Actinic Keratosis is a scaly or crusty precancerous growth on one’s skin. It appears on areas of the body that are most often exposed to the sun. The most common areas actinic keratosis develop are on the face, ears, scalp, and backs of hands, shoulders and neck. AKs are known to have a sandpaper texture which is why they are usually detected by touch rather than sight. AKs develop slowly over time and may sometimes disappear only to reappear again later. Most AK’s become red but will also be a tannish or pink color. Occasionally they itch and may become tender or prickly. Sometimes actinic keratosis become inflamed and red which may lead to bleeding. AKs indicate that you have long term sun damage which can develop into non-melanoma skin cancer.
Actinic Keratosis Causes
AKs are caused by chronic sun exposure. Sun damage to the ones skin is cumulative, so even brief sun exposure periods adds to a lifetime total. Contrary to popular belief, cloudy days aren’t safe because 70-80 percent of ultraviolet (UV) rays can pass through clouds. These harmful rays can also bounce off snow, sand and other reflective surfaces which give you extra sun exposure. Ultraviolet radiation given off by lamps in tanning salons can be even more dangerous than the sun. Dermatologists warn against using indoor tanning beds at all costs.
Actinic Keratosis Treatments
Actinic keratosis is the most common pre-cancer but not all keratosis turn into skin cancers. There is no way to know ahead of time which AKs will turn into skin cancers, such as squamous cell carcinomas. Fortunately there are many effective treatments for eliminating AKs.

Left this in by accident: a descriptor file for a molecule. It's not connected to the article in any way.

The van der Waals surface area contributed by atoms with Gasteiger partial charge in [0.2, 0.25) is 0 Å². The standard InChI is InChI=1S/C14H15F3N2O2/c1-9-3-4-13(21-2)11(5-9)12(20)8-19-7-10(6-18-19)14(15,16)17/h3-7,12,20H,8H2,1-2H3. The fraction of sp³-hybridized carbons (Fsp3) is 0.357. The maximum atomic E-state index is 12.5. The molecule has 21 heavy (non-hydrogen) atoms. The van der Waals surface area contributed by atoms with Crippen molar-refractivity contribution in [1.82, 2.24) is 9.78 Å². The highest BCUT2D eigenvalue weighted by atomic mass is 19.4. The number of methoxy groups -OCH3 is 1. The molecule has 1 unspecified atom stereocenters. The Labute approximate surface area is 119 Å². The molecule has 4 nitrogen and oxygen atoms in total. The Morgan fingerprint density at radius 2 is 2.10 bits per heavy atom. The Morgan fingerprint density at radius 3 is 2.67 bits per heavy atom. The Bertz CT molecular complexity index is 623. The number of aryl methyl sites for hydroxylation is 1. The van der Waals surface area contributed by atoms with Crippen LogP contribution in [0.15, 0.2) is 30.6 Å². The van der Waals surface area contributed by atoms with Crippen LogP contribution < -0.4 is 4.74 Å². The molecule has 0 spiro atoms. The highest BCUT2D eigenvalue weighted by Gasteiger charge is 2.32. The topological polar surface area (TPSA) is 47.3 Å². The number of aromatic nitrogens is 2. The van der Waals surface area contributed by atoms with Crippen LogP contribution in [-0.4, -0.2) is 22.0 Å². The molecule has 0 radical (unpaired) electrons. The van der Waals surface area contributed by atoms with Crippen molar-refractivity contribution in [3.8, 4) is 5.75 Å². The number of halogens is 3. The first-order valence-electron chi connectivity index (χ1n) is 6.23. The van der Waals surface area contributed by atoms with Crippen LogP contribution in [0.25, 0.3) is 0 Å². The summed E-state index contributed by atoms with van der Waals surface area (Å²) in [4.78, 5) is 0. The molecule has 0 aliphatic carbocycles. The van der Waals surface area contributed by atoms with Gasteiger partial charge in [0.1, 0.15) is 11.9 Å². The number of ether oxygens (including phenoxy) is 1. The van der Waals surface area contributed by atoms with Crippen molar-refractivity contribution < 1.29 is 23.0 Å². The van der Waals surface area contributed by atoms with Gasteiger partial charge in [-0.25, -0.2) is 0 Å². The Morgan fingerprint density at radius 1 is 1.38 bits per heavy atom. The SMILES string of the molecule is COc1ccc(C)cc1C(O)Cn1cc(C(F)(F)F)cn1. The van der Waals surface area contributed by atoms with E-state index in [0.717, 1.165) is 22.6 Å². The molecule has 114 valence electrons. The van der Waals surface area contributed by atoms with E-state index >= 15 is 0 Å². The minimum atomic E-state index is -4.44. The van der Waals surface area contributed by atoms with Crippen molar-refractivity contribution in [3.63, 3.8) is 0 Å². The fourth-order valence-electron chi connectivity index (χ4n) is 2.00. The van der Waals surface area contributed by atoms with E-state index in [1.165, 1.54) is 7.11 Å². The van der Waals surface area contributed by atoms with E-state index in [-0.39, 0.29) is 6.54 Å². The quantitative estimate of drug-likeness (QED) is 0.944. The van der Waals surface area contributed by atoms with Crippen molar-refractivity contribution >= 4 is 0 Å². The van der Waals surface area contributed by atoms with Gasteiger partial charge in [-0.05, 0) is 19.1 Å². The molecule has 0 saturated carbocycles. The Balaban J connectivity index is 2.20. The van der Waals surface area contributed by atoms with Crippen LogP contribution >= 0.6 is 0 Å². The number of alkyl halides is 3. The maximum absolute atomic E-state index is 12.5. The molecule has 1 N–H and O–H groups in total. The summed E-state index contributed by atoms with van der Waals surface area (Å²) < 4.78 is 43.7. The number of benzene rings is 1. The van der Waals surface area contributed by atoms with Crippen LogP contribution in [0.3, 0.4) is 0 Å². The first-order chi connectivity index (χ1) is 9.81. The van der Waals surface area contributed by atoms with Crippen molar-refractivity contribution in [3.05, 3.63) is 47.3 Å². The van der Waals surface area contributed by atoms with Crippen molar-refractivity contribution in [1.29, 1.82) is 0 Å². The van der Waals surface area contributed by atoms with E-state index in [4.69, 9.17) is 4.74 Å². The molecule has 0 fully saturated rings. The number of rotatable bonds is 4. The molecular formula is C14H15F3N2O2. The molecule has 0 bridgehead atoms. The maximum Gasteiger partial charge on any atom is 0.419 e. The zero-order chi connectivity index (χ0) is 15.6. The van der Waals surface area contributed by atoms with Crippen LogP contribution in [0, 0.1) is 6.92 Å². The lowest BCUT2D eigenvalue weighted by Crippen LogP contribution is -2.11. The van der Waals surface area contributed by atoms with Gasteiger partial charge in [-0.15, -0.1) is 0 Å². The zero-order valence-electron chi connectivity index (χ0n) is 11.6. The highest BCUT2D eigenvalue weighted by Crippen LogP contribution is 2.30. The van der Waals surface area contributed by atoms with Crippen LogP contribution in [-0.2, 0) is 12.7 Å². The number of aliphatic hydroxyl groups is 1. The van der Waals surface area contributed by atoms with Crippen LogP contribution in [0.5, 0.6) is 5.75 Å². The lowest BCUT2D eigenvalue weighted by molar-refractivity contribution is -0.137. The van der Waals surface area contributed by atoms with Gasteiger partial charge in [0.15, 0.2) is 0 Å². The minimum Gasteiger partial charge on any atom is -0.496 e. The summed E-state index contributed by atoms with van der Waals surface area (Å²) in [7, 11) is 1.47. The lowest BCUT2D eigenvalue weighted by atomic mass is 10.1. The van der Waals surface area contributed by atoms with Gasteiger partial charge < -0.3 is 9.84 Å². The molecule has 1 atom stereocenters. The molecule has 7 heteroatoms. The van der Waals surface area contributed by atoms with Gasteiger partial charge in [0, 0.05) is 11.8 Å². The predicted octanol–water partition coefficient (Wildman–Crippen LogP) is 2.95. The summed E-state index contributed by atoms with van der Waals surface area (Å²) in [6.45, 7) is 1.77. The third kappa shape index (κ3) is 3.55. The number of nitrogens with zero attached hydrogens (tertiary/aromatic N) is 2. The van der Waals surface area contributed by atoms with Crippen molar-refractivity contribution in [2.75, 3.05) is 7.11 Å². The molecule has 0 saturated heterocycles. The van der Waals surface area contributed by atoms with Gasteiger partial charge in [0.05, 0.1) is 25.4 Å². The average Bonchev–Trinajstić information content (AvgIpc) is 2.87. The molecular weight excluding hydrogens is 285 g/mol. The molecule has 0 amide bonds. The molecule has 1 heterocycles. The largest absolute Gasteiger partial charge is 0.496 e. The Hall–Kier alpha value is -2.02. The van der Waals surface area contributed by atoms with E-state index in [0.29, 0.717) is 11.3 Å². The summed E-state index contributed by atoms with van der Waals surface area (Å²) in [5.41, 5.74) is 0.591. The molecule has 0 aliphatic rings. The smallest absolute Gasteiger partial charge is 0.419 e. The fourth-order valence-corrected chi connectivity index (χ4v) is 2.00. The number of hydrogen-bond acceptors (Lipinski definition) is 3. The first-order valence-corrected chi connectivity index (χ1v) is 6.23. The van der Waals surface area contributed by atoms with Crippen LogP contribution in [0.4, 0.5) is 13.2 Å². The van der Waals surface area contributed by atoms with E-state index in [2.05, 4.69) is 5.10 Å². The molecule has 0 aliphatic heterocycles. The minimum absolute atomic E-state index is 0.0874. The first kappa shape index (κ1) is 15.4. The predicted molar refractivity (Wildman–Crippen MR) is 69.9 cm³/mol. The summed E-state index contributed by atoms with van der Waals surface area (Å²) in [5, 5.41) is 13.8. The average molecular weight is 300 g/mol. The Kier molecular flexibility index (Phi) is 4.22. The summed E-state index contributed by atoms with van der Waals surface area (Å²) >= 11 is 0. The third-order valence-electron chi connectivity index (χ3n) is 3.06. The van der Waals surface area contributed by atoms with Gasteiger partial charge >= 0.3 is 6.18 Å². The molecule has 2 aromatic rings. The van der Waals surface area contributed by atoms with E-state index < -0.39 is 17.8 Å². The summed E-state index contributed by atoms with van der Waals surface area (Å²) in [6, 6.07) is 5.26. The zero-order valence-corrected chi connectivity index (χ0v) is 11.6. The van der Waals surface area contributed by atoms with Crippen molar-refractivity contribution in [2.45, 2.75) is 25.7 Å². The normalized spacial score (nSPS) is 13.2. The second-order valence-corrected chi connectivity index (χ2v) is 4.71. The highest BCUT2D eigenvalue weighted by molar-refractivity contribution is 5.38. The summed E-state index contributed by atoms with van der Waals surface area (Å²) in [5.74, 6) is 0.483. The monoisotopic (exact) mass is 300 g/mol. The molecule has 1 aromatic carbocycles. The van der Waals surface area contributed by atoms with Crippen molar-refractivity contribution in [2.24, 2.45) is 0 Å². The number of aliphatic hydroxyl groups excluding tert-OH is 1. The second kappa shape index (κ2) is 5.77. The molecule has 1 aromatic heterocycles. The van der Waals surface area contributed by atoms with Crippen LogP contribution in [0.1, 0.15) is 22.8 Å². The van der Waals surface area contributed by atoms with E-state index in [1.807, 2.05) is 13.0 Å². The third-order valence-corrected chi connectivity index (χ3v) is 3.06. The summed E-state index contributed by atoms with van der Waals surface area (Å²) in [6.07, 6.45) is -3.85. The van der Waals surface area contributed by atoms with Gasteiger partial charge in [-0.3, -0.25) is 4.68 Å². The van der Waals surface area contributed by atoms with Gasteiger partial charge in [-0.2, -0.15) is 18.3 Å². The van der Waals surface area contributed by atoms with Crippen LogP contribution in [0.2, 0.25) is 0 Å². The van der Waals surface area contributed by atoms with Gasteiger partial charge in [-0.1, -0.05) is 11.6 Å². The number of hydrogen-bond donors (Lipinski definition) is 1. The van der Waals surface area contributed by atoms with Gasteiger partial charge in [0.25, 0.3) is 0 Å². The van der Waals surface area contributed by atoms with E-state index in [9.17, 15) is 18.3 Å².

Topical medications such as imiquimod or 5-Fluorouracil are very effective in treating AKs. These may be used in combination with other forms of treatment, especially when the patient has many actinic keratosis.
5-Fluorouracil (Efudex, Carac) is the most widely used topical treatment for AKs. It is effective against surface lesions as well as the subclinical ones. Patients are instructed to rub the cream gently onto the lesions one or twice a day for two to four weeks. It produces cure rates of up to 90 percent. Temporary reactions may include redness, swelling and crusting of the lesions. These lesions usually heal within two weeks after treatment.
Cryosurgery is the most commonly used treatment for actinic keratosis when there is a limited number of lesions. Liquid nitrogen is sprayed on the growths and freezes them. The lesions shrink or become crusted over and eventually fall off. Temporary redness and swelling may occur after cryosurgery.
Chemical peels are another treatment option for AK’s. A chemical solution chosen by our dermatologist is applied to your skin. Depending on the depth and strength of the peel, your skin will peel for the next several days. New skin will replace the area treated by the peel. Side effects include redness and swelling of the skin that was treated.
Photodynamic Therapy (PDT) is a treatment that greatly improves sun-damaged skin and AK’s. PDT therapy uses drugs called photosensitizing agents along with a BLU-U light to kill precancerous skin cancer cells as well as cancerous cells. The topical photosensitizing agent called Levulan is applied to the area being treated. The light from the BLU-U light converts the Levulan which removes the targeted cells. Additional benefits includes improved skin texture and tone.